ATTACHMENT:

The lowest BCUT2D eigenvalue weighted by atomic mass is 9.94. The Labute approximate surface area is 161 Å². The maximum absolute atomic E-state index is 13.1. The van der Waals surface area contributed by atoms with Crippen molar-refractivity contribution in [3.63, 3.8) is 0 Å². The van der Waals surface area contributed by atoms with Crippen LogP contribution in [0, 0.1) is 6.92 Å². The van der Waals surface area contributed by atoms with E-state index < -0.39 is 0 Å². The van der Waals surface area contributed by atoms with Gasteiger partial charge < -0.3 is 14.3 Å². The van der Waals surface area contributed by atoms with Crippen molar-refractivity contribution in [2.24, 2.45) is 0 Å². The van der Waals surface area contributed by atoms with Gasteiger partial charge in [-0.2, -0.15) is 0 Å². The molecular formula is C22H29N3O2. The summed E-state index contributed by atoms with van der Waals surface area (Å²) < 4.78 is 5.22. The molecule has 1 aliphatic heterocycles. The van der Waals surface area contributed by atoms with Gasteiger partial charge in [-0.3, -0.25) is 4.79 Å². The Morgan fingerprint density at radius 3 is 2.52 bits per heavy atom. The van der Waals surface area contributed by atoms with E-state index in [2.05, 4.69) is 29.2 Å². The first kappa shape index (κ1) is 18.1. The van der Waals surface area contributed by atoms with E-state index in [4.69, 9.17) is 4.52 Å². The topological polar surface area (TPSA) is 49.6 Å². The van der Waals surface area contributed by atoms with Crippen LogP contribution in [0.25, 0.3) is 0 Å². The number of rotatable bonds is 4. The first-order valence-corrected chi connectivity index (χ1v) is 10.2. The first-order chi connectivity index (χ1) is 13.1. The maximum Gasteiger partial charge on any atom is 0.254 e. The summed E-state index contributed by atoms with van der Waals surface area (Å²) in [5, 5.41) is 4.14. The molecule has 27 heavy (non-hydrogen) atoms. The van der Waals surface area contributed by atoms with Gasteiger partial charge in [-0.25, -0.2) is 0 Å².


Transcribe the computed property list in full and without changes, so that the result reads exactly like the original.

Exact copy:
The lowest BCUT2D eigenvalue weighted by atomic mass is 9.94. The Labute approximate surface area is 161 Å². The maximum absolute atomic E-state index is 13.1. The van der Waals surface area contributed by atoms with Crippen molar-refractivity contribution in [3.63, 3.8) is 0 Å². The van der Waals surface area contributed by atoms with Crippen LogP contribution in [0, 0.1) is 6.92 Å². The van der Waals surface area contributed by atoms with E-state index < -0.39 is 0 Å². The van der Waals surface area contributed by atoms with Gasteiger partial charge < -0.3 is 14.3 Å². The van der Waals surface area contributed by atoms with Crippen molar-refractivity contribution in [2.24, 2.45) is 0 Å². The van der Waals surface area contributed by atoms with Gasteiger partial charge in [-0.2, -0.15) is 0 Å². The molecular formula is C22H29N3O2. The summed E-state index contributed by atoms with van der Waals surface area (Å²) < 4.78 is 5.22. The molecule has 1 aliphatic heterocycles. The van der Waals surface area contributed by atoms with Gasteiger partial charge in [-0.3, -0.25) is 4.79 Å². The Morgan fingerprint density at radius 3 is 2.52 bits per heavy atom. The van der Waals surface area contributed by atoms with E-state index in [2.05, 4.69) is 29.2 Å². The first kappa shape index (κ1) is 18.1. The van der Waals surface area contributed by atoms with E-state index in [4.69, 9.17) is 4.52 Å². The topological polar surface area (TPSA) is 49.6 Å². The van der Waals surface area contributed by atoms with Crippen LogP contribution in [0.25, 0.3) is 0 Å². The number of rotatable bonds is 4. The first-order valence-corrected chi connectivity index (χ1v) is 10.2. The first-order chi connectivity index (χ1) is 13.1. The maximum Gasteiger partial charge on any atom is 0.254 e. The summed E-state index contributed by atoms with van der Waals surface area (Å²) in [5, 5.41) is 4.14. The molecule has 27 heavy (non-hydrogen) atoms. The van der Waals surface area contributed by atoms with Gasteiger partial charge in [-0.25, -0.2) is 0 Å².